Africanized Honey Bees - May 23, 2018
Jeff Schalau, Agent, Agriculture & Natural Resources
University of Arizona Cooperative Extension, Yavapai County

Humans have benefitted from honey bees since prehistoric times. They provide honey, pollen, and royal jelly that humans harvest from bee hives. Honey bees also pollinate flowers of many crop plants. One-third of the food Americans eat comes directly from the pollination honey bees and other insects perform. Apis mellifera ligustica is the species of honey bee which has been introduced, bred, and utilized by humans worldwide for centuries. The African subspecies of honey bee is Apis mellifera scutellata and are known for aggressive behavior in defense of their hive. Africanized bees are virtually indistinguishable from European honey bees.

Entomologists believe that the African subspecies developed their aggressive nature through the process of natural selection. African honey bees evolved in a tropical climate with frequent droughts and unpredictable weather. They also have dealt with a wide array of predators including humans. Conversely, European honey bees developed in a colder climate having four distinct seasons, abundant water, and a dependable forage base. In addition, they have been domesticated for many years and were purposely selected to favor a calmer attitude.

Africanized honey bees (AHBs) were introduced Brazil in 1950 to improve honey production in the tropics. They escaped quarantine in 1957, migrated north, and have been in the United States (Texas) since 1990. They were first seen in Arizona in 1993. Since then, many domestic animals and humans have been attacked – sometimes lethally. AHBs have been in Yavapai County since 1997 and have been recorded statewide. Today, any wild honey bee you come in contact should be considered an AHB. Additionally, we have many species of native, solitary bees which are not aggressive and pollinate native plants in addition to some crop plants.

Arizona beekeepers often call them “feral honey bees”, collect them during swarming, re-queen them with a European honey bee queen, and maintain these hives for pollination and honey production. While these re-queened feral colonies can be somewhat more aggressive than European bees, they can be managed for production.

AHBs pose the greatest threat to people who work outdoors: farmers, construction workers, landscapers, yard maintenance workers, and even pest control workers. Like European honey bees, AHBs can sting only once. It is their sheer numbers and aggressive behavior when their hive is threatened that creates a potential threat. While foraging, AHBs are usually not aggressive. Most cases of AHB attacks have been traced back to disturbance of the hive. Sometimes, it is a lawnmower, weed eater, tractor, or other power equipment that sets them off. However, simply being too near a hive can trigger aggressive behavior.

The first sign of a potential attack is often a preliminary defense behavior such as flying at your face or buzzing over your head. This is a signal that you have entered their area and are seen as a threat. If bees become agitated, the most important thing to do is get away as soon as possible. Do not wait for them to calm down, try to retrieve belongings, or wave your arms to get them off you. A bee can fly at speeds from 12 to 15 miles per hour and most healthy humans can outrun them. So, RUN and KEEP RUNNING! AHBs have been known to follow people for more than a quarter mile.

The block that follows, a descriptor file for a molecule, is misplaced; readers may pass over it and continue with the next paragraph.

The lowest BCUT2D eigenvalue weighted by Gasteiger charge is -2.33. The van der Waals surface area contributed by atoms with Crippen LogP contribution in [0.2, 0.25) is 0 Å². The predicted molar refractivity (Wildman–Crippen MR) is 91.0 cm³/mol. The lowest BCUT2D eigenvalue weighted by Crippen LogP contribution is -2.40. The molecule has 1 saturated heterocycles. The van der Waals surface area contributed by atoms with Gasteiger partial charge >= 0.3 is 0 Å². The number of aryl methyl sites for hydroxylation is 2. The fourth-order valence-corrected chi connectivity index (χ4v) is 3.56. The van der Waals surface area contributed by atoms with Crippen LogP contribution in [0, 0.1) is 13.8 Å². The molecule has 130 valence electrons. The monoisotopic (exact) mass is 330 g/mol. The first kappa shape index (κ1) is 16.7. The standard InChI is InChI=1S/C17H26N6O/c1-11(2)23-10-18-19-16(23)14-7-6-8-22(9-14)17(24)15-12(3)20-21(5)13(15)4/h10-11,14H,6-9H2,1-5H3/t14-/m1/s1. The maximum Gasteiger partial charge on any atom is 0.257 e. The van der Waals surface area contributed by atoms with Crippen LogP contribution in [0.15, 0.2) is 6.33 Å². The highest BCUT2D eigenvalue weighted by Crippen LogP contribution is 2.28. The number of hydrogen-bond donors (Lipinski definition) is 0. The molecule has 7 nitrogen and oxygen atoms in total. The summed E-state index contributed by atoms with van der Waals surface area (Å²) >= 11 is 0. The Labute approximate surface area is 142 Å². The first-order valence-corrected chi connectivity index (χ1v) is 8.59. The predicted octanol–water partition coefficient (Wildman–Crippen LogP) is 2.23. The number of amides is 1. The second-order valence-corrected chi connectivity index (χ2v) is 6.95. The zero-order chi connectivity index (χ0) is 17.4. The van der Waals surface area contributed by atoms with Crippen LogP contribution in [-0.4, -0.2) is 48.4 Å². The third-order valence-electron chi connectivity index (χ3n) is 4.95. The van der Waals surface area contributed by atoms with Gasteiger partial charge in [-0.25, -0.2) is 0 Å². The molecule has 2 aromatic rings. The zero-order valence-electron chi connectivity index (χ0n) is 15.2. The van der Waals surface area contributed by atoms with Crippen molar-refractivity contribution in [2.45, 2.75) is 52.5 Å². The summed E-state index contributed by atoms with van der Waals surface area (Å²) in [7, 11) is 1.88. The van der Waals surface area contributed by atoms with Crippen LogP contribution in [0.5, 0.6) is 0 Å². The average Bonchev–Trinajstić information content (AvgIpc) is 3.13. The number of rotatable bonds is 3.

Any covering for your head and face will help you escape. People that have been attacked say the worst part is being stung in the face and eyes. Once this occurs, your vision will be obscured and your chance of escape substantially decreased. If you have nothing else, pull your shirt up over your face. Take refuge in a house, tent, or car as soon as possible. The bees will find any opening, so make sure all possible entrances are sealed. Do not jump into water as the bees will wait for you to surface.

This article is not meant to scare you, only to better inform you and provide some strategies for responding to an attack. More people die of lightning strikes than insect stings. So, while reasonable precautions should be taken, the risk of serious injury or death from AHBs will remain low when compared to other threats present in everyday life. Visit the online edition for additional information (see URL below).

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An Africanized honey bee (left) and a European honey bee on honeycomb. Despite color differences between these two bees, normally they can't be identified by eye (Scott Bauer, USDA Agricultural Research Service,

Entomologist David Gilley is part of the team investigating the usurpation of European honey bee colonies by swarms of Africanized honey bees. Because queenless colonies are particularly susceptible to usurpation, the team maintains a group of queenless colonies to lure usurpation swarms into their apiary to be studied. Gilley is shown here requeening one of these "bait colonies." (Scott Bauer, USDA Agricultural Research Service,

Africanized honey bee stingers left behind on gloves after working with them. Each white structure is a venom sac attached to a stinger (Georgia Department of Agriculture,

Additional Resources

Africanized Honey Bees
Utah State University Cooperative Extension

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Arizona Cooperative Extension
Yavapai County
840 Rodeo Dr. #C
Prescott, AZ 86305
(928) 445-6590
Last Updated: May 14, 2018
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